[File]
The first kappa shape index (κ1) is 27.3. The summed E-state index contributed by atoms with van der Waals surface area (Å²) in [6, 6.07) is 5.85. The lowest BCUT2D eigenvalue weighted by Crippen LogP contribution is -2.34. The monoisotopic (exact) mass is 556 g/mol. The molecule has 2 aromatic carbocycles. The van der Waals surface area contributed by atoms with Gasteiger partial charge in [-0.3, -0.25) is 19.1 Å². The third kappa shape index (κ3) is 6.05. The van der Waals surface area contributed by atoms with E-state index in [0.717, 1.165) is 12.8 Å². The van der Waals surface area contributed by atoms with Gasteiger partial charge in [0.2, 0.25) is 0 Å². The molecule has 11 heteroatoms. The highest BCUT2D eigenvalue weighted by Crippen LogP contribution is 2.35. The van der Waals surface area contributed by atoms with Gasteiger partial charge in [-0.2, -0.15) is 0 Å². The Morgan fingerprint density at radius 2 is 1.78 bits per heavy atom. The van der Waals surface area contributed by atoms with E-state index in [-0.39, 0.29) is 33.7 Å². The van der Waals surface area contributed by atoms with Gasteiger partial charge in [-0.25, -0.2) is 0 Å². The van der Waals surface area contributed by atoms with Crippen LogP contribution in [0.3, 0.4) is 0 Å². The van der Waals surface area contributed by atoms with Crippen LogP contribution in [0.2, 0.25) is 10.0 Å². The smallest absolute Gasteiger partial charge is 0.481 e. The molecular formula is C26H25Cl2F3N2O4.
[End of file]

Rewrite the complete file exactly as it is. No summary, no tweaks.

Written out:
The first kappa shape index (κ1) is 27.3. The summed E-state index contributed by atoms with van der Waals surface area (Å²) in [6, 6.07) is 5.85. The lowest BCUT2D eigenvalue weighted by Crippen LogP contribution is -2.34. The monoisotopic (exact) mass is 556 g/mol. The molecule has 2 aromatic carbocycles. The van der Waals surface area contributed by atoms with Gasteiger partial charge in [-0.3, -0.25) is 19.1 Å². The third kappa shape index (κ3) is 6.05. The van der Waals surface area contributed by atoms with E-state index in [0.717, 1.165) is 12.8 Å². The van der Waals surface area contributed by atoms with Gasteiger partial charge in [0.2, 0.25) is 0 Å². The molecule has 11 heteroatoms. The highest BCUT2D eigenvalue weighted by Crippen LogP contribution is 2.35. The van der Waals surface area contributed by atoms with Gasteiger partial charge in [-0.2, -0.15) is 0 Å². The Morgan fingerprint density at radius 2 is 1.78 bits per heavy atom. The van der Waals surface area contributed by atoms with E-state index in [-0.39, 0.29) is 33.7 Å². The van der Waals surface area contributed by atoms with Gasteiger partial charge in [-0.25, -0.2) is 0 Å². The van der Waals surface area contributed by atoms with Crippen LogP contribution in [0.3, 0.4) is 0 Å². The van der Waals surface area contributed by atoms with Crippen LogP contribution in [0.2, 0.25) is 10.0 Å². The smallest absolute Gasteiger partial charge is 0.481 e. The molecular formula is C26H25Cl2F3N2O4.